If you think you’re going to save money and keep your staff happy by offering them more vacation time instead of a raise, you had better think again. A recent survey by Irvine, CA-based technology search firm BridgeGate LLC indicates that the best way to buy employee loyalty is to do just that—“Show ‘em the money.”

BridgeGate surveyed more than 600 full- and part-time tech employees in February, 2001,and found that approximately 50 percent rated a raise as the number one issue that would keep them with their current company.

This is the first time in the annual report’s three-year history that more money ranked higher as an incentive than the combined total of benefits, flexibility, stock options, and training.

Ironically, the current economic conditions make many companies unwilling or unable to pay higher salaries. In this article, we’ll examine how the shifting economy may impact your ability to hire and retain IT workers.

How much does money count?
While the BridgeGate survey showed that employees are putting a premium on higher pay, it’s unlikely your budgets will be expanded in the near future to provide additional incentives for your staff. Most companies will just ignore IT staffers’ economic anxiety, hoping it will go away, said Dudley Brown, managing director of BridgeGate.

Consequently, employee relations may deteriorate as workers look to leave.

“In this new economy, there’s a real mercenary attitude on both sides of the table,” Brown said.

This attitude is likely to be present even at higher pay levels. The BridgeGate survey showed that of respondents whose household income was less than $25,000, 47.5 percent said money would influence them to stay with an employer. Surprisingly, this response was similar among those making more than $75,000 a year, with 52.5 percent putting a raise above any other nonmonetary incentive.

IT managers should pay special attention to whether a job candidate is focused primarily on money.

“This is a big filter for us because at the end of the day, money isn’t what gets you out of bed,” Brown said. “Up to a certain point, money is a good answer early in your career, but what we’re looking for is for people who are internally motivated.”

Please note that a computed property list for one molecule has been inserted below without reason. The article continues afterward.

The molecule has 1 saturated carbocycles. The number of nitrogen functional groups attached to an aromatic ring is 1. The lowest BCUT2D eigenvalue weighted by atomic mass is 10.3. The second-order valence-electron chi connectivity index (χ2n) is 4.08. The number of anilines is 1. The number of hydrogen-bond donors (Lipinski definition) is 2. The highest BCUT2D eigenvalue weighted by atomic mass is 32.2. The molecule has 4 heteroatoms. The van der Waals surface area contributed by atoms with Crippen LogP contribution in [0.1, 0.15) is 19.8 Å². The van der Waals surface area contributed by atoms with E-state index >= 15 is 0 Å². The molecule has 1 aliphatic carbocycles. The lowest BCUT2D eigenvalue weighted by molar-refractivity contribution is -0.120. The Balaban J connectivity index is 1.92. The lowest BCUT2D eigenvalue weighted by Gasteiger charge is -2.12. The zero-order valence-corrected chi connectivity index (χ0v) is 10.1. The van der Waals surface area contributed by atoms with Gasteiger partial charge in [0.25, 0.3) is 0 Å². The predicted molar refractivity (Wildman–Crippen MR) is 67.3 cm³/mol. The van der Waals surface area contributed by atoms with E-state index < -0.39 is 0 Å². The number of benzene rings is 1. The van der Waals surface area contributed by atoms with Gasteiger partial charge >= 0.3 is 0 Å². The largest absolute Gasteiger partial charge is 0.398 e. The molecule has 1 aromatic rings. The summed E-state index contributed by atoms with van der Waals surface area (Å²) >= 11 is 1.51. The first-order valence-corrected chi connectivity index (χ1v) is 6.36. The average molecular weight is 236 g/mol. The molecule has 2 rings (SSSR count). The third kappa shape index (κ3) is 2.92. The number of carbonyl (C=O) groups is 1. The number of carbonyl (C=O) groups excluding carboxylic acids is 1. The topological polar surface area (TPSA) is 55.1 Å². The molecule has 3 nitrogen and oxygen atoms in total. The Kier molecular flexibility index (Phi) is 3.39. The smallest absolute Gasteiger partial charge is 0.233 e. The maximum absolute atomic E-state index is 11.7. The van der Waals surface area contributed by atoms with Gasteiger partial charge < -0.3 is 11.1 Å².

Brown suggested that IT managers look for someone motivated by change who has a high degree of humility about his or her skills and is looking for the next challenge.

On the horizon: A more realistic market?
Ford K. Sayre, president and owner of Bay Search Group in Barrington, RI, said IT workers will be seeking higher-salaried jobs, and there will be fewer and fewer of those jobs from which to choose.

“It’s not the way it was during the dot-com days,” Sayre said. “Employees will start to trade money for a real job with a real company.”

As dot coms decline, their employees will return to the brick-and-mortar world and brick-and-mortar salaries.

Already, Sayre said his firm is seeing more companies choose to let the jobs go unfilled rather than pay inflated salaries. Eventually, companies will offer higher salaries because of the critical nature of the unfilled positions, Sayre said, but they are taking longer to get to the point where they are willing to bolster their salary offers.

This cycle is not new, Sayre said. There is usually a hot area in which IT people will be able to get very high salaries. As the needs are filled, the high-salary jobs begin to wane and eventually disappear, he said.

“I’ve seen this cycle several times in the 22 years I’ve been doing this,” Sayre said.

This employer-employee power shift will create an advantage for IT managers who have unfilled positions, according to Dr. Alec Levenson, acting director of Labor Markets and Human Capital Studies with the Milken Institute in Santa Monica, CA, and an economist at the University of Southern California.

“Jobs are literally going unfilled. Now, they might be able to get qualified people as opposed to getting mediocre people,” said Levenson.

Take these studies with a grain of salt before you make drastic changes to accommodate the findings, Levenson cautioned.

Any survey that shows that compensation doesn’t matter either talked to high-paid professionals or the clergy, said Levenson. During the e-commerce boom, surveys suggesting that flexible work hours or other benefits were more important than money painted an inaccurate picture, he contended.

“Now that people’s salaries are coming back down to earth, that’s the first thing they’re going to care about,” Levenson said.
What interview techniques and questions do you use to ensure applicants aren’t just after money? Share your tips with other TechRepublic members by posting below.